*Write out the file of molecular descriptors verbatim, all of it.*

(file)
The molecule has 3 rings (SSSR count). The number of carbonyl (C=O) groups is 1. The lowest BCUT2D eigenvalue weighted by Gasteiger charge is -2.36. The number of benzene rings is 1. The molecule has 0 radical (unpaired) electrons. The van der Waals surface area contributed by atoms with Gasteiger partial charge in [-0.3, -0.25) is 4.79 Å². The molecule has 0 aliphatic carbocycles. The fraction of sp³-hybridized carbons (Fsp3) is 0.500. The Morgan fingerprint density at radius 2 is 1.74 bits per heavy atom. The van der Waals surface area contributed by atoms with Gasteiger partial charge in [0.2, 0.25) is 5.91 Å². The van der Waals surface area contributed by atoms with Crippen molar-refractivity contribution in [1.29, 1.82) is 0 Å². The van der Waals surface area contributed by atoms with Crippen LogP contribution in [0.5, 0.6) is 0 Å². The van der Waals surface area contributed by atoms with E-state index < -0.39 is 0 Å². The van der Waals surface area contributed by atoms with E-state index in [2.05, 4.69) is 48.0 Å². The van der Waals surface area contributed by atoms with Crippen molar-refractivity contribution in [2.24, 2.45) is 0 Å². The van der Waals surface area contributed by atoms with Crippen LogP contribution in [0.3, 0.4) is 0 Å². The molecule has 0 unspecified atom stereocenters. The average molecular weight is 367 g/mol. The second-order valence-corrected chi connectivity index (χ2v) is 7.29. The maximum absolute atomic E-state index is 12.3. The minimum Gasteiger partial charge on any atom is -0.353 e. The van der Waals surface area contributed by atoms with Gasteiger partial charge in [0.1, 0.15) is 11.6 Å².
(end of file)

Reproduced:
The molecule has 3 rings (SSSR count). The number of carbonyl (C=O) groups is 1. The lowest BCUT2D eigenvalue weighted by Gasteiger charge is -2.36. The number of benzene rings is 1. The molecule has 0 radical (unpaired) electrons. The van der Waals surface area contributed by atoms with Gasteiger partial charge in [-0.3, -0.25) is 4.79 Å². The molecule has 0 aliphatic carbocycles. The fraction of sp³-hybridized carbons (Fsp3) is 0.500. The Morgan fingerprint density at radius 2 is 1.74 bits per heavy atom. The van der Waals surface area contributed by atoms with Gasteiger partial charge in [0.2, 0.25) is 5.91 Å². The van der Waals surface area contributed by atoms with Crippen molar-refractivity contribution in [1.29, 1.82) is 0 Å². The van der Waals surface area contributed by atoms with Crippen LogP contribution in [0.5, 0.6) is 0 Å². The van der Waals surface area contributed by atoms with E-state index < -0.39 is 0 Å². The van der Waals surface area contributed by atoms with E-state index in [2.05, 4.69) is 48.0 Å². The van der Waals surface area contributed by atoms with Crippen molar-refractivity contribution in [2.24, 2.45) is 0 Å². The van der Waals surface area contributed by atoms with Crippen LogP contribution in [0.3, 0.4) is 0 Å². The molecule has 0 unspecified atom stereocenters. The average molecular weight is 367 g/mol. The second-order valence-corrected chi connectivity index (χ2v) is 7.29. The maximum absolute atomic E-state index is 12.3. The minimum Gasteiger partial charge on any atom is -0.353 e. The van der Waals surface area contributed by atoms with Gasteiger partial charge in [0.1, 0.15) is 11.6 Å².